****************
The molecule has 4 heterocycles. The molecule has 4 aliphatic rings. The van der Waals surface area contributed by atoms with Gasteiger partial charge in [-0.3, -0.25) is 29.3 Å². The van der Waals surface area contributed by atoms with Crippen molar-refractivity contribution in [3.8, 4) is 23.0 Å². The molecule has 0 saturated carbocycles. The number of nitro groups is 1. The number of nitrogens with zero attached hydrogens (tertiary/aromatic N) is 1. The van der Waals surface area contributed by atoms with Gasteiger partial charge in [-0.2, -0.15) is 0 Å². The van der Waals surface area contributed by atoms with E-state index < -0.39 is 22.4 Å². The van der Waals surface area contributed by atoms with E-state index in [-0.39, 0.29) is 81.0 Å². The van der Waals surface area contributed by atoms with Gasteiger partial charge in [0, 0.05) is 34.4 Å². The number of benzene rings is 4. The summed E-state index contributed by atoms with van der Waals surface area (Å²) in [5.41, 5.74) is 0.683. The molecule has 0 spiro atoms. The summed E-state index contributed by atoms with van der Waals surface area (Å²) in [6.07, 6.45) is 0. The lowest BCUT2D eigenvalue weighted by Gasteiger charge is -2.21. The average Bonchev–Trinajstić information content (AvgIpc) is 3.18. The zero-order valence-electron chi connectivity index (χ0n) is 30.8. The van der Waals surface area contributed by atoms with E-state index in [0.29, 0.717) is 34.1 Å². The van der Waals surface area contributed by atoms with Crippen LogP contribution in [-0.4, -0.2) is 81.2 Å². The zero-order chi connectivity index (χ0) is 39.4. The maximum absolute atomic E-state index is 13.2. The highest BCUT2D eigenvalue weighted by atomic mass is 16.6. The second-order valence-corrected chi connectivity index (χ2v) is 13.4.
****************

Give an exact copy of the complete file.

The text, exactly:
The molecule has 4 heterocycles. The molecule has 4 aliphatic rings. The van der Waals surface area contributed by atoms with Gasteiger partial charge in [-0.3, -0.25) is 29.3 Å². The van der Waals surface area contributed by atoms with Crippen molar-refractivity contribution in [3.8, 4) is 23.0 Å². The molecule has 0 saturated carbocycles. The number of nitro groups is 1. The number of nitrogens with zero attached hydrogens (tertiary/aromatic N) is 1. The van der Waals surface area contributed by atoms with Gasteiger partial charge in [-0.2, -0.15) is 0 Å². The van der Waals surface area contributed by atoms with E-state index < -0.39 is 22.4 Å². The van der Waals surface area contributed by atoms with E-state index in [-0.39, 0.29) is 81.0 Å². The van der Waals surface area contributed by atoms with Gasteiger partial charge in [0, 0.05) is 34.4 Å². The number of benzene rings is 4. The summed E-state index contributed by atoms with van der Waals surface area (Å²) in [5.41, 5.74) is 0.683. The molecule has 0 spiro atoms. The summed E-state index contributed by atoms with van der Waals surface area (Å²) in [6.07, 6.45) is 0. The lowest BCUT2D eigenvalue weighted by Gasteiger charge is -2.21. The average Bonchev–Trinajstić information content (AvgIpc) is 3.18. The zero-order valence-electron chi connectivity index (χ0n) is 30.8. The van der Waals surface area contributed by atoms with E-state index in [0.29, 0.717) is 34.1 Å². The van der Waals surface area contributed by atoms with Crippen LogP contribution in [-0.4, -0.2) is 81.2 Å². The zero-order chi connectivity index (χ0) is 39.4. The maximum absolute atomic E-state index is 13.2. The highest BCUT2D eigenvalue weighted by atomic mass is 16.6. The second-order valence-corrected chi connectivity index (χ2v) is 13.4.